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Berry Interesting: Plant Extract Makes Sour Tastes Seem Sweet

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Miracle Berry pills will manipulate your taste buds into thinking sour foods are sweet. (CBS)

Miracle Berry pills will manipulate your taste buds into thinking sour foods are sweet. (CBS)

Mary Kay Kleist Mary Kay Kleist
Mary Kay Kleist is a meteorologist for CBS 2 Chicago. Kleist joined...
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(CBS) — It’s always a good idea to reduce sugar in your diet, but what if you could get rid of it completely and not lose the sweet taste?

CBS 2′s Mary Kay Kleist shows us how one local chef is serving up rich creations without using sugar.

What if you didn’t have to add sugar to a sour food to make it more palatable? A little tablet called the Miracle Berry dissolves on your tongue, tricking your taste buds.

Kleist did a taste test using lemons and limes that had some people impressed.

“I never thought that a lemon could probably taste as good as an orange,” Anthony Trombino says.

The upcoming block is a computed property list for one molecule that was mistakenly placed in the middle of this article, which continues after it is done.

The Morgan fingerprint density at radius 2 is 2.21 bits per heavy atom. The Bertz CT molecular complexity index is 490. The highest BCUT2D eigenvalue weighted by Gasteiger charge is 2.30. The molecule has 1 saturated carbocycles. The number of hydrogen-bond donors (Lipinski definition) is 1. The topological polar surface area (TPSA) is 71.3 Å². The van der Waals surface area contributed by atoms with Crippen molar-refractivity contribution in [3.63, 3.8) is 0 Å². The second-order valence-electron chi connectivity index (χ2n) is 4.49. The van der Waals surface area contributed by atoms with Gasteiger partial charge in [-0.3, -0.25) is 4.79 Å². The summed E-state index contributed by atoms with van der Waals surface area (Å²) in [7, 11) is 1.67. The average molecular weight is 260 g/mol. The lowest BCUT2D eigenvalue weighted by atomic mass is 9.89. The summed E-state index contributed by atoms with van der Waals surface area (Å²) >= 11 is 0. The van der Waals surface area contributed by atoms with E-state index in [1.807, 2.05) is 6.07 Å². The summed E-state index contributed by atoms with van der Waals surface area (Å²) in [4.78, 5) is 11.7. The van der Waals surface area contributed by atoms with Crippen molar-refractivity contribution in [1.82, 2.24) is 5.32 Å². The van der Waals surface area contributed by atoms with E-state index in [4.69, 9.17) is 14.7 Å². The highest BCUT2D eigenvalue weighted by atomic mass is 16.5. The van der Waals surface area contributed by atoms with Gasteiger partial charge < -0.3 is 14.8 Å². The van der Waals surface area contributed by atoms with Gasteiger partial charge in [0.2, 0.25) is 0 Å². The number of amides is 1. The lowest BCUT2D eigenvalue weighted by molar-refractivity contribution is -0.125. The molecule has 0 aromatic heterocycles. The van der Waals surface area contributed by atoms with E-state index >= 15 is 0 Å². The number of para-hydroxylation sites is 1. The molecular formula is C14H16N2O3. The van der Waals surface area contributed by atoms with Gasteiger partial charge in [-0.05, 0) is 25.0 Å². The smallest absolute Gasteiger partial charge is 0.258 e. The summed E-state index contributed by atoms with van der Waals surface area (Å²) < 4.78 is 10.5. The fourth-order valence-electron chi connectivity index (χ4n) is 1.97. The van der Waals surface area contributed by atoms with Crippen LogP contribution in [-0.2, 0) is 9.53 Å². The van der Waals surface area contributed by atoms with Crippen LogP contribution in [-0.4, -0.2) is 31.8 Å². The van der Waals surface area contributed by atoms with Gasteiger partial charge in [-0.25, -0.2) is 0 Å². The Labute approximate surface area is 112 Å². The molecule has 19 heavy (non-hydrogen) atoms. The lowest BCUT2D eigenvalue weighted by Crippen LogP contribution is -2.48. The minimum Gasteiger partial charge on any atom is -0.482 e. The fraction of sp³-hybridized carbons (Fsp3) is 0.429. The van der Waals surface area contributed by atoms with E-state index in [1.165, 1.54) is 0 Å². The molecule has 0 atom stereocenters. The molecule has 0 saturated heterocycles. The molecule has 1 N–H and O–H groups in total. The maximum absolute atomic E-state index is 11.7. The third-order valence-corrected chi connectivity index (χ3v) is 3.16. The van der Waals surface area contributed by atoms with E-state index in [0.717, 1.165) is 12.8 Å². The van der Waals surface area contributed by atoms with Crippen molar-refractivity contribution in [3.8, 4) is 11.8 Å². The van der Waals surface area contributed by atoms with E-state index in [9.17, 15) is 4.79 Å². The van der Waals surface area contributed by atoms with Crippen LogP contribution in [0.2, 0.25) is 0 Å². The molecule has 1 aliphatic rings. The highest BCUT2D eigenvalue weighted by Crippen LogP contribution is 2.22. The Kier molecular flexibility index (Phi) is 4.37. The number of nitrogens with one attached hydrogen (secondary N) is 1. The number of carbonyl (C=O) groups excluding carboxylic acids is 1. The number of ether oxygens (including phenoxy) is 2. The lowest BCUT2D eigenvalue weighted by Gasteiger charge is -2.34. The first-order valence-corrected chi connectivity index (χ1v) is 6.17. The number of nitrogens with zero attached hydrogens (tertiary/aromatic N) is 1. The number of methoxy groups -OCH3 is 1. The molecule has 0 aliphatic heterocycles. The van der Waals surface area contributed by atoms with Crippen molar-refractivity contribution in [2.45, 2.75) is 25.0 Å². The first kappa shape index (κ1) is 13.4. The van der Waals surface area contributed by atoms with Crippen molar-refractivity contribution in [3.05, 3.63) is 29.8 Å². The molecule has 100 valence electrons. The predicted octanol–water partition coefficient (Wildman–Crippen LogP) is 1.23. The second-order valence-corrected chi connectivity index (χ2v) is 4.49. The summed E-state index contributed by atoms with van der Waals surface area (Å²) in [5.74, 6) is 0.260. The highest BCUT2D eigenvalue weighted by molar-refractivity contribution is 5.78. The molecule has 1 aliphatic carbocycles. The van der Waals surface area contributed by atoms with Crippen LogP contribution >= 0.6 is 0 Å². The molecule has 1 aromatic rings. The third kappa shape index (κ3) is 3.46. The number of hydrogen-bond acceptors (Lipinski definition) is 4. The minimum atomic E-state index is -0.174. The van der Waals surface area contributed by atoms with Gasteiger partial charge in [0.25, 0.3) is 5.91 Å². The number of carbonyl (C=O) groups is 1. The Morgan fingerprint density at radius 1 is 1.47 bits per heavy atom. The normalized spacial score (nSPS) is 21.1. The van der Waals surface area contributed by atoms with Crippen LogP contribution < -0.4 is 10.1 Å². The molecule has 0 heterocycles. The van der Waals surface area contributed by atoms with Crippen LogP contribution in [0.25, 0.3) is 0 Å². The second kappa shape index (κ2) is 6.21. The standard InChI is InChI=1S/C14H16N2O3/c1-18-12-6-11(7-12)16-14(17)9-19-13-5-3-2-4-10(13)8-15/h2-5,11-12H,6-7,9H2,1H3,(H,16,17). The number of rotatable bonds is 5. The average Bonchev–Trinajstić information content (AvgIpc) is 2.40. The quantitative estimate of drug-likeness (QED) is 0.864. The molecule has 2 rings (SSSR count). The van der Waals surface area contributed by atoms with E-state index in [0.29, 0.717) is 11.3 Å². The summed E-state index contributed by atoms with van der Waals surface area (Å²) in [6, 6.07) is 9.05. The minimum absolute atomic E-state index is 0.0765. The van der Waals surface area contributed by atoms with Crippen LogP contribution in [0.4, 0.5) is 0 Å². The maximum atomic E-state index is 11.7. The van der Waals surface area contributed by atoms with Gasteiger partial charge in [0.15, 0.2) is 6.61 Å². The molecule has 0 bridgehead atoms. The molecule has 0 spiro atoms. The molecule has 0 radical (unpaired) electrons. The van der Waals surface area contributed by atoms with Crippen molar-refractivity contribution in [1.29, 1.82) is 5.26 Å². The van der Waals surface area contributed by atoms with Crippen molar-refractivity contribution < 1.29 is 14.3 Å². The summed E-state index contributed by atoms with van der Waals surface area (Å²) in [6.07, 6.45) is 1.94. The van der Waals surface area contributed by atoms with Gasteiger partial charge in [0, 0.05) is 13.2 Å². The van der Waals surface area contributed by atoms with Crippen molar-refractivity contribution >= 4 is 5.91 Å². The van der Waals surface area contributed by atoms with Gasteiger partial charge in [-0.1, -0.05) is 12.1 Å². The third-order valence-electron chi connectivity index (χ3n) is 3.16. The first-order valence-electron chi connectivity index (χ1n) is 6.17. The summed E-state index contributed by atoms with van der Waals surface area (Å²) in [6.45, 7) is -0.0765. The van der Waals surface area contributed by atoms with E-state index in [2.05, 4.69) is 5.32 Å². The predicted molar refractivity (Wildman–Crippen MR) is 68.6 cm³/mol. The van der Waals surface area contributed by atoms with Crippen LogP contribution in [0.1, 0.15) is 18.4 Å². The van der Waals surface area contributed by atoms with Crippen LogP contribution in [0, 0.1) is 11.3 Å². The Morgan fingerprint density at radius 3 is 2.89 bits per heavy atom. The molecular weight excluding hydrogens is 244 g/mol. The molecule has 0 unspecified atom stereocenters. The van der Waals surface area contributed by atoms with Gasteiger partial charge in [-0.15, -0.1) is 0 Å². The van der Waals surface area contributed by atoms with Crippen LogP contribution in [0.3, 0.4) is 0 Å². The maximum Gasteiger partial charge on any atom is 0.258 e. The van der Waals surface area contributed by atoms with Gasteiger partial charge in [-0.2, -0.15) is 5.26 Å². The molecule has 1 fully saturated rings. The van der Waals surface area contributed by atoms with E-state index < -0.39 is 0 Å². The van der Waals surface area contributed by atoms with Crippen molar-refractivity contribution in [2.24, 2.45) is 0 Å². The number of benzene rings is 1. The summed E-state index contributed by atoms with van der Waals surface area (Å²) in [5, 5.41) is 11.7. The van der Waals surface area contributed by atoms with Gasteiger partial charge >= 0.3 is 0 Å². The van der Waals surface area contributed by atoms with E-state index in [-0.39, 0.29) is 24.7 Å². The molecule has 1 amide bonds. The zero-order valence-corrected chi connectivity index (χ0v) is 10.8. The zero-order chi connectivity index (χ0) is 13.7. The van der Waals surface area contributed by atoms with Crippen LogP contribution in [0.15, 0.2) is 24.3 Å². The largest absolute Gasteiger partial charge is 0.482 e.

Chef Homaro Cantu uses a powdered form of the tablet in his West Loop restaurant  Ing made from a fruit called a Miracle Berry.

“That berry has a little protein in it. What will happen is when you put it on your tongue that protein will latch onto your sour taste receptor,” Cantu says.

Research published in October 2011 from Japan shows the protein Miraculin changed bitter tastes to sweet for people who tried it.

By having diners ingest the Miracle Berry before their meal, the restaurant can skip sugar in recipes.

“You would swear that this stuff is loaded with sugar and fat, and that’s just not the case,” Cantu says of some of  his dishes.

The berries come from a west African plant that flowers about three times a year, producing about 800 berries.

Cantu has put some of his recipes into a cookbook. His waffles will save you 9 tablespoons of sugar. His chocolate Guinness cake cuts out 2 cups of sugar.

“It tastes like you put a chocolate milk in your cake,” he says of the latter recipe.

You can buy the tablets and the plant online. A pack of 10 tablets will cost you about $15, a small plant about $25.

Cantu says he’s working on a number of ways to put the miracle berry directly into food so that diners don’t have to go through the extra step of dissolving the tablet.

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